• IOUs - Saudi Arabia has told banks in the country that it is considering giving contractors IOUs to settle some outstanding bills. As payment from the state, contractors would receive bond-like instruments which they could hold until maturity or sell on to banks.
  • Credit Ratings - Even Moody’s the notorious lying agency that gave derivatives in the United States good credit ratings before the collapse, downgraded the Saudi long-term issuing rate from A1 to Aa3. Although I have no time for these ratings, they are simply another ominous sign.
  • Borrowing – Saudi has borrowed from local and international banks in response to the decline in crude oil, which accounts for the bulk of its revenue.
  • End of Old World Order - The failure for the Kingdom and other countries in the world to understand the fundamental forces driving unrest and these geographical shifts is leading the Kingdom to pursue the wrong policies. What is at play is the dissolution of Imperial imposed borders which created nations where there was none. This process is beginning to unravel and the Kingdom is directly in the cross hairs.

Despite the aura of omnipotence of the United States, one should look at the history of empires which should remind us that they are fragile organisms. So delicate is their ecology of power that, when things start to go truly bad, empires regularly unravel with unholy speed: just a year for Portugal, two years for the Soviet Union, eight years for France, 11 years for the Ottomans, 17 years for Great Britain, and, in all likelihood, 22 years for the United States, counting from the crucial year 2003.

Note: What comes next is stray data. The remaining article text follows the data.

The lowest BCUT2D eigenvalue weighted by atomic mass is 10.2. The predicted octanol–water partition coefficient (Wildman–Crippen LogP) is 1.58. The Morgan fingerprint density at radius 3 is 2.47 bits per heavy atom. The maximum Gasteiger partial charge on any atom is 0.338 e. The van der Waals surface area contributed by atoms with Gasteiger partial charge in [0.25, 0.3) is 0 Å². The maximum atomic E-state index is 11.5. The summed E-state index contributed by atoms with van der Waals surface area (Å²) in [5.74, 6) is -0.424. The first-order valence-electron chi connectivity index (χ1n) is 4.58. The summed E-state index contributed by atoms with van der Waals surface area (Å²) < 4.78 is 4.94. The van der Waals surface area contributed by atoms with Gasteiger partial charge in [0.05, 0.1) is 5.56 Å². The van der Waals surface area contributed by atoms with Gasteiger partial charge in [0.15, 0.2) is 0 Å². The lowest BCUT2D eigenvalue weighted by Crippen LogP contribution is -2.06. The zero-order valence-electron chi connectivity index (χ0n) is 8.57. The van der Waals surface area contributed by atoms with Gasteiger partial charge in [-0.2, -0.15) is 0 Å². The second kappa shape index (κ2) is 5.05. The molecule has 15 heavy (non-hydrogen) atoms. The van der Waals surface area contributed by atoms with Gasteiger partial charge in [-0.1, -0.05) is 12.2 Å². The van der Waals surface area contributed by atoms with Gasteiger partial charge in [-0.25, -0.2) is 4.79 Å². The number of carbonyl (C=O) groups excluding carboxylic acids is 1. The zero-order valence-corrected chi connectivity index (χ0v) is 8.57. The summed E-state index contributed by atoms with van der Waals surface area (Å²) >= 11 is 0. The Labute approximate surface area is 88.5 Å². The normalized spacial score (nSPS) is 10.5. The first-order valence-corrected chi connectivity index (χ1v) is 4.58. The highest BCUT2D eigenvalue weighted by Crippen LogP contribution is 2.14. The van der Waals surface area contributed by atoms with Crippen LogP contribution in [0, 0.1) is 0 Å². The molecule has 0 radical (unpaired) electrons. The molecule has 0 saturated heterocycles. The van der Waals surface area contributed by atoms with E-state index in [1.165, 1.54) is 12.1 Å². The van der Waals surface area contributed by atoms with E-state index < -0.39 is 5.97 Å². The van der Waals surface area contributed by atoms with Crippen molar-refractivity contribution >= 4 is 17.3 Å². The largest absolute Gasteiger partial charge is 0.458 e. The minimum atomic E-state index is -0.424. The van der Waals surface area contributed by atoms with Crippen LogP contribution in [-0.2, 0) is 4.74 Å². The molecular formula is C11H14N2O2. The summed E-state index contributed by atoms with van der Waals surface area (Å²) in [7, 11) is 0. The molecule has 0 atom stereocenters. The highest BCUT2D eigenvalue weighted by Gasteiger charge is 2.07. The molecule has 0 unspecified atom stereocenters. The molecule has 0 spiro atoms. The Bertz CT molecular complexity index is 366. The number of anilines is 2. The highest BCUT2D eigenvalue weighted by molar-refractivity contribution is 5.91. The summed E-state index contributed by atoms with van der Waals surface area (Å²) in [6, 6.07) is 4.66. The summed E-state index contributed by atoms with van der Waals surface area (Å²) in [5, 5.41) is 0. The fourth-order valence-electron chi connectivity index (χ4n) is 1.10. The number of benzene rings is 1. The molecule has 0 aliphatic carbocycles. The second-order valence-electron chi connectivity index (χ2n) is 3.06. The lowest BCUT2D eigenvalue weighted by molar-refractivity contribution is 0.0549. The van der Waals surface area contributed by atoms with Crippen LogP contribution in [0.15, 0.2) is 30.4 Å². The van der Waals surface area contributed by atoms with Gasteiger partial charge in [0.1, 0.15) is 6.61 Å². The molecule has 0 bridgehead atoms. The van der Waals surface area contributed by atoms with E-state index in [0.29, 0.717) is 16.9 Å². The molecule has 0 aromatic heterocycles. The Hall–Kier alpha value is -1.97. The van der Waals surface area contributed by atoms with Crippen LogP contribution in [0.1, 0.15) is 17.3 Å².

Future historians are likely to identify the Bush administration’s rash invasion of Iraq in that year as the start of America’s downfall. However, instead of the bloodshed that marked the end of so many past empires, with cities burning and civilians slaughtered, this twenty-first century imperial collapse could come relatively quietly through the invisible tendrils of economic collapse or cyberwarfare.

Any informed observer, by now, should be also be fully aware that the Saudis are hurting financially. That is, they are hurting as much as any degenerate hedonistic ruling class of genetic royalty can be. But, while Saudi princes roll around in money and women and unspeakably depraved forms of entertainment and while they oversee a nation of slaves and prisoners, the bank accounts of the Kingdom of Saudi Arabia are now at a low point.